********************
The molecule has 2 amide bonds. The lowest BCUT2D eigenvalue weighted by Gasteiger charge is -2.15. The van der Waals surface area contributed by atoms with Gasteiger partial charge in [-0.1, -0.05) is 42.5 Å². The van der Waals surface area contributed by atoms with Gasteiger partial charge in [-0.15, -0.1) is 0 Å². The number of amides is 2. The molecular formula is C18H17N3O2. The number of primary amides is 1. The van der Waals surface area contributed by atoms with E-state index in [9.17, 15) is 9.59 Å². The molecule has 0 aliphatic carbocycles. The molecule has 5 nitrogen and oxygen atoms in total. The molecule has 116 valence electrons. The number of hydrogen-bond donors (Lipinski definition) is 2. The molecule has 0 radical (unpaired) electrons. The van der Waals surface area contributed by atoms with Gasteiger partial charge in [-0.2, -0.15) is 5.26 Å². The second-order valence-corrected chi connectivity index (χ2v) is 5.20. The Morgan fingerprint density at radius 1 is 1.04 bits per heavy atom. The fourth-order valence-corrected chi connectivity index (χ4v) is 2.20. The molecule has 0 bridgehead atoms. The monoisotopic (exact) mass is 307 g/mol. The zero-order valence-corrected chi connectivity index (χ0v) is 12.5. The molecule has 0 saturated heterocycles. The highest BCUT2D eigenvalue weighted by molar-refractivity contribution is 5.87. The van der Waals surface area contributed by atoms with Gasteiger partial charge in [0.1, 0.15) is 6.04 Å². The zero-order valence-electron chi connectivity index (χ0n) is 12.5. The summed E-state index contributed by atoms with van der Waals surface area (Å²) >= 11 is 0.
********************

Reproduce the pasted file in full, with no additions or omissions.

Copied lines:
The molecule has 2 amide bonds. The lowest BCUT2D eigenvalue weighted by Gasteiger charge is -2.15. The van der Waals surface area contributed by atoms with Gasteiger partial charge in [-0.1, -0.05) is 42.5 Å². The van der Waals surface area contributed by atoms with Gasteiger partial charge in [-0.15, -0.1) is 0 Å². The number of amides is 2. The molecular formula is C18H17N3O2. The number of primary amides is 1. The van der Waals surface area contributed by atoms with E-state index in [9.17, 15) is 9.59 Å². The molecule has 0 aliphatic carbocycles. The molecule has 5 nitrogen and oxygen atoms in total. The molecule has 116 valence electrons. The number of hydrogen-bond donors (Lipinski definition) is 2. The molecule has 0 radical (unpaired) electrons. The van der Waals surface area contributed by atoms with Gasteiger partial charge in [-0.2, -0.15) is 5.26 Å². The second-order valence-corrected chi connectivity index (χ2v) is 5.20. The Morgan fingerprint density at radius 1 is 1.04 bits per heavy atom. The fourth-order valence-corrected chi connectivity index (χ4v) is 2.20. The molecule has 0 bridgehead atoms. The monoisotopic (exact) mass is 307 g/mol. The zero-order valence-corrected chi connectivity index (χ0v) is 12.5. The molecule has 0 saturated heterocycles. The highest BCUT2D eigenvalue weighted by molar-refractivity contribution is 5.87. The van der Waals surface area contributed by atoms with Gasteiger partial charge in [0.1, 0.15) is 6.04 Å². The zero-order valence-electron chi connectivity index (χ0n) is 12.5. The summed E-state index contributed by atoms with van der Waals surface area (Å²) >= 11 is 0.